Yes, it is true that most of us (including me) predicted the Supreme Court would strike down section 5 of the Voting Rights Act back in 2009 in the NAMUDNO case. In that case, however, the Court punted, with a serious warning to Congress (not heeded to fix the Act). And we all remember Jeffrey Toobin running to CNN after the oral argument in the health care case to predict it would fall. It didn’t, as Chief Justice Roberts blinked. But I’ve read the transcript from today’s oral argument and I have no hope that the Voting Rights Act will continue in its current form after the Supreme Court is done with it in the Shelby County case.
So why will things be different this time?
First, there’s the issue of respect for the Supreme Court. In the conservative Justices’ minds, there seems no doubt that the Court is miffed that Congress didn’t fix the Act’s (in their view) outdated coverage formula after NAMUDNO. Justice Kennedy seems to think the reason Congress didn’t update in the first place is that they didn’t want to take the time or were too lazy. That’s not it at all—it is that it is hard to come up with a politically acceptable new coverage formula which would pass in the current Congress. (Justice Scalia for his part believes that simply overturning the VRA would be a radioactive move for politicians, something I believe is no longer true—witness Rick Perry dissing the Voting Rights Act section 5 during a Republican presidential debate and getting nary a mention.) Congress had four years to react to NAMUDNO and did nothing.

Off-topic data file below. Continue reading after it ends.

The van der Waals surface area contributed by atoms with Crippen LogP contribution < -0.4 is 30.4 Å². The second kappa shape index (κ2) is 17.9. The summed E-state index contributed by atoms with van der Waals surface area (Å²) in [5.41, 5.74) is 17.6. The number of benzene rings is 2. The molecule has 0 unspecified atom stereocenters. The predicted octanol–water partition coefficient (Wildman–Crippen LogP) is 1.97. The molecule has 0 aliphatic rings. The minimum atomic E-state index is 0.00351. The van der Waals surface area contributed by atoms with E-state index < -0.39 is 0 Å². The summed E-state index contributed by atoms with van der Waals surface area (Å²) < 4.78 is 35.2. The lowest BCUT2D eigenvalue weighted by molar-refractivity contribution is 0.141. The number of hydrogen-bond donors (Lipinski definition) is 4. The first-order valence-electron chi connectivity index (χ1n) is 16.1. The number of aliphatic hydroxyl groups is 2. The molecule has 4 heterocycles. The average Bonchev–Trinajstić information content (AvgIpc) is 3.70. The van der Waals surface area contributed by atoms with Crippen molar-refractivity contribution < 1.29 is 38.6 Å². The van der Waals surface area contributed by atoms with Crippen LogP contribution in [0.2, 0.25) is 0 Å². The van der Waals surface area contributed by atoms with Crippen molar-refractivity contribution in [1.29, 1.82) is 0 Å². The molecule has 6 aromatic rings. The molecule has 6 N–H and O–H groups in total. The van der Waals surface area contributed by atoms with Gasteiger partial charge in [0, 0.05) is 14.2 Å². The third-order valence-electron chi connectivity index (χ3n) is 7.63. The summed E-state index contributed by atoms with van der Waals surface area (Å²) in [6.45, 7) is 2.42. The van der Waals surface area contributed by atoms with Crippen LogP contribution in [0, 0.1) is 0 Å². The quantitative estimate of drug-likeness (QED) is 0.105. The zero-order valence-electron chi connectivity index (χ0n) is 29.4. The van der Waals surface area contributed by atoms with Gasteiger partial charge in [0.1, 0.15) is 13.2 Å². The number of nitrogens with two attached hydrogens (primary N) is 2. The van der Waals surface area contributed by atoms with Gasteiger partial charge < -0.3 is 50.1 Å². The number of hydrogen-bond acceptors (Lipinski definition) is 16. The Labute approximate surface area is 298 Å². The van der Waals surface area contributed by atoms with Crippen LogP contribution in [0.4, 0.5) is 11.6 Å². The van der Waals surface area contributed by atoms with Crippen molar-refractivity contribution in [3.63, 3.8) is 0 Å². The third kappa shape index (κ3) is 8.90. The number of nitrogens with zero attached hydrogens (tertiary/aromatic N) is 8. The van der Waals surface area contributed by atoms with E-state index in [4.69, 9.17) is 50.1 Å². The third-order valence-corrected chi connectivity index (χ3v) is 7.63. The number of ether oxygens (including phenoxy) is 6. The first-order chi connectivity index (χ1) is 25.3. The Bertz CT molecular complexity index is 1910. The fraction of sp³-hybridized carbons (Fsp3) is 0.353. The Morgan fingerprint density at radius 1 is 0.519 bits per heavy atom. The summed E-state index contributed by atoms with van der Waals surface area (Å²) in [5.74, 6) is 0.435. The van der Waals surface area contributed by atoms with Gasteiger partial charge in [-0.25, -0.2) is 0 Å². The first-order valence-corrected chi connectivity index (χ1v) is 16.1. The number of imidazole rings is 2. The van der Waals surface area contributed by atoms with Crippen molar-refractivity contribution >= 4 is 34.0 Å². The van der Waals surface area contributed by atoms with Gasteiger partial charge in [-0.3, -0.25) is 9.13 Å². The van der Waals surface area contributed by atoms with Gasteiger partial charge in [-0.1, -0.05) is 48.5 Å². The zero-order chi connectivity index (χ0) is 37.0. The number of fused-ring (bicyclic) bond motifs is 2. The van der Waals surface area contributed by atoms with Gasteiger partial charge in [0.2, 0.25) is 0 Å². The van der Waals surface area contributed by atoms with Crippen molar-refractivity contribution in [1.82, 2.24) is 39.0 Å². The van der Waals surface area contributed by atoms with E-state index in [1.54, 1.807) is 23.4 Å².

Second, the real action here in this case is with Chief Justice Roberts or Justice Kennedy. (Alito and Scalia expressed clear hostility to the law, and Thomas already in NAMUDNO said it was unconstitutional.) The thought that the Chief Justice would blink (or be a “statesman”) not once (in NAMUDNO), not twice (in the health care case), but thrice in four years seems unbelievable. And this is Roberts’ signature issue. Remember, he’s the Justice who said that it is “a sordid business” to divvy people up by race, and that “the way to stop discriminating on the basis of race is to stop discriminating on the basis of race.” Since he was in the Reagan administration he’s supported a weakened Voting Rights Act. And now he’s given Congress time to fix the problem and they haven’t.
And that leaves Justice Kennedy. Liberals always pin their hopes on him, but they are usually disappointed (outside the context of social issues such as (sometimes) abortion and gay rights). But he’s been very hostile to the VRA and very strong on federalism and the sovereignty and dignity of states. One might say that is a signature issue for him. Reading his questions at oral argument, he is clearly troubled by the Act, and believes it is outdated (claiming that the Marshall Plan was great for then, but this is now). Justice Kennedy seems to believe, wrongly in my view, that section 2 and the use of preliminary injunctions, could do the same work as section 5. In a future post I’ll explain why this is wrong (the burden of proof is different, the substantive standard is different, and the threat of section 2 litigation is not the same bargaining chip as Section 5 is).
The one area of hope which some observers see from Justice Kennedy in today’s oral argument is the suggestion that even if the Act is not constitutional as to some covered jurisdictions, Alabama would be covered under any provision of the Act. I think people are overreading this exchange. Justice Kennedy did not seem convinced—it seems more likely he would buy Justice Scalia’s point that if Congress wants to cover Alabama, let it pass a statute covering Alabama and then justify it.
Let me be clear. If Justice Kennedy or the Chief want to use this as a way to get around a finding of unconstitutionality they clearly could. After all, the Justices in NAMUDNO all (aside from Thomas) engaged in a disingenuous act of statutory interpretation to avoid striking down the Act last time. But this time what is different is that I don’t see Kennedy or the Chief having any appetite to do so.